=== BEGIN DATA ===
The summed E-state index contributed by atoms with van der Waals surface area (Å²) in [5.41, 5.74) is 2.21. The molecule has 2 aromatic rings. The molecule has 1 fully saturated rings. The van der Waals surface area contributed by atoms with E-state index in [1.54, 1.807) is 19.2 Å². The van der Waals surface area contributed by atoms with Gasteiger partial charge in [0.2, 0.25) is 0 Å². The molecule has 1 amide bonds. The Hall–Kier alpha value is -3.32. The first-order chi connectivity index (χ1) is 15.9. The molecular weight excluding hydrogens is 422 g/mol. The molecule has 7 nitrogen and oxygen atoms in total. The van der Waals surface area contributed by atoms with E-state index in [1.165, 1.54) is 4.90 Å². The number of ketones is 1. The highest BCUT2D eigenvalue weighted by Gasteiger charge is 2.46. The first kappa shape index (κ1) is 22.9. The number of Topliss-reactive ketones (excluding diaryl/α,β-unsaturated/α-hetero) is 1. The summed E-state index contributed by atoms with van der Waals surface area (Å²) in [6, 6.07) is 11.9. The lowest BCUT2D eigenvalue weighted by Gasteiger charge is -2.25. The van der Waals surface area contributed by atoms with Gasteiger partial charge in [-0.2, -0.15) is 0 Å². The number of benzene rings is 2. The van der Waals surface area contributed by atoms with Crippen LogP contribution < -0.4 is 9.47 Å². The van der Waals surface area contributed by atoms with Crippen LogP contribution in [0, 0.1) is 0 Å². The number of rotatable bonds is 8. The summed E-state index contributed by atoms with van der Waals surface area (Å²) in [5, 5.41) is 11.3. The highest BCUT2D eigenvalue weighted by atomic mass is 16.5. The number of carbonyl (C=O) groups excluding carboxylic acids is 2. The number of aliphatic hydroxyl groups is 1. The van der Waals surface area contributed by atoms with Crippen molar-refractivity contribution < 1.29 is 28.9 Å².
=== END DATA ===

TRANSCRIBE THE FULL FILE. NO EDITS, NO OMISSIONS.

The summed E-state index contributed by atoms with van der Waals surface area (Å²) in [5.41, 5.74) is 2.21. The molecule has 2 aromatic rings. The molecule has 1 fully saturated rings. The van der Waals surface area contributed by atoms with E-state index in [1.54, 1.807) is 19.2 Å². The van der Waals surface area contributed by atoms with Gasteiger partial charge in [0.2, 0.25) is 0 Å². The molecule has 1 amide bonds. The Hall–Kier alpha value is -3.32. The first-order chi connectivity index (χ1) is 15.9. The molecular weight excluding hydrogens is 422 g/mol. The molecule has 7 nitrogen and oxygen atoms in total. The van der Waals surface area contributed by atoms with E-state index in [1.165, 1.54) is 4.90 Å². The number of ketones is 1. The highest BCUT2D eigenvalue weighted by Gasteiger charge is 2.46. The first kappa shape index (κ1) is 22.9. The number of Topliss-reactive ketones (excluding diaryl/α,β-unsaturated/α-hetero) is 1. The summed E-state index contributed by atoms with van der Waals surface area (Å²) in [6, 6.07) is 11.9. The lowest BCUT2D eigenvalue weighted by Gasteiger charge is -2.25. The van der Waals surface area contributed by atoms with Gasteiger partial charge in [-0.2, -0.15) is 0 Å². The number of benzene rings is 2. The van der Waals surface area contributed by atoms with Crippen LogP contribution < -0.4 is 9.47 Å². The van der Waals surface area contributed by atoms with Crippen LogP contribution in [0, 0.1) is 0 Å². The number of rotatable bonds is 8. The summed E-state index contributed by atoms with van der Waals surface area (Å²) in [5, 5.41) is 11.3. The highest BCUT2D eigenvalue weighted by atomic mass is 16.5. The number of carbonyl (C=O) groups excluding carboxylic acids is 2. The number of aliphatic hydroxyl groups is 1. The van der Waals surface area contributed by atoms with Crippen molar-refractivity contribution < 1.29 is 28.9 Å².